Comparison between Blind Nasal and Fiber Optic Intubation in Maxillofacial Trauma Posted for Elective Surgery | Abstract

International Journal of Medical Research & Health Sciences (IJMRHS)
ISSN: 2319-5886 Indexed in: ESCI (Thomson Reuters)


Comparison between Blind Nasal and Fiber Optic Intubation in Maxillofacial Trauma Posted for Elective Surgery

Author(s):S. Jyotsna*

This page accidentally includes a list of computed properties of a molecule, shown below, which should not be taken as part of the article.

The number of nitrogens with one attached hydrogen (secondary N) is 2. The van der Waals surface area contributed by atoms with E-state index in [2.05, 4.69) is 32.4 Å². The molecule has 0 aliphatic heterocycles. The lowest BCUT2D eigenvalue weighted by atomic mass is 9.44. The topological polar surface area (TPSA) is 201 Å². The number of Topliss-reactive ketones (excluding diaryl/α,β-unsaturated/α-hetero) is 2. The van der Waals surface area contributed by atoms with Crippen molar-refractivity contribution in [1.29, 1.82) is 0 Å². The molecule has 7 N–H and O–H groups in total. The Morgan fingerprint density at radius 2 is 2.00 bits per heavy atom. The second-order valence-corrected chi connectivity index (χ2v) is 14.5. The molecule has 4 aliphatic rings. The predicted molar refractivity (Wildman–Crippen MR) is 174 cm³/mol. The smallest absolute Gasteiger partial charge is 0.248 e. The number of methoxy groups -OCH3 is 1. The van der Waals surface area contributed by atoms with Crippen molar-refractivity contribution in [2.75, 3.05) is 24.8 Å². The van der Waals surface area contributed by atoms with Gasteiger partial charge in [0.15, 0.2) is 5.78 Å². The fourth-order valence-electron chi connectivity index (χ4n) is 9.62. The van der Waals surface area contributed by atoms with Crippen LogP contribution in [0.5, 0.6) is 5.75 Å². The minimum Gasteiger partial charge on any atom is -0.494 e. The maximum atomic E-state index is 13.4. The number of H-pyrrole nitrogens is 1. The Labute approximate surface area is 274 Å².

Background: Airway management of patients with maxillofacial trauma is complex and crucial because it can dictate a patient’s survival. Securing the airway of patients with maxillofacial trauma is often extremely difficult because the trauma involves the patient’s airway and their breathing is compromised. In these patients, mask ventilation and endotracheal intubation are anticipated to be difficult. Objectives: To compare the safety and complications of blind nasal and fibre optic intubation in maxillofacial trauma. Methods: This is an observational study, approved by the institutional ethical committee. An individual informed consent was taken from all the patients selected for the study. All the patients belonging to the American Society of Anesthesiologists (ASA) grades 1 and 2 are between the age group of 18 years-50 years of either sex. Posted for maxillofacial surgery under general anaesthesia patients with comorbidities like Chronic obstructive pulmonary disease (COPD), cardiovascular problems, and patient refusal are excluded from the study. A total of 40 patients with different types of facial fractures are included in the study they were divided into a blind nasal group (20 patients) and a fiberoptic group (20 patients). Discussion: The patient with maxillofacial trauma presents serious challenges for the physician because airway management in these patients can be complicated by their injury. The first challenge is to secure the airway for sufficient and effective breathing and/ or ventilation. Fiberopticbronchoscopic intubation is the best option for elective patients but has been considered difficult in maxillofacial trauma, and patients with intraoral bleed. In both groups of patients, securing the airway before induction of general anaesthesia adds to the safety of anaesthesia and helps minimize the possibility of major complications. Conclusions: Awake fiberoptic intubation, is the best method for securing the airway in patients with facial trauma when compared with blind nasal intubation.

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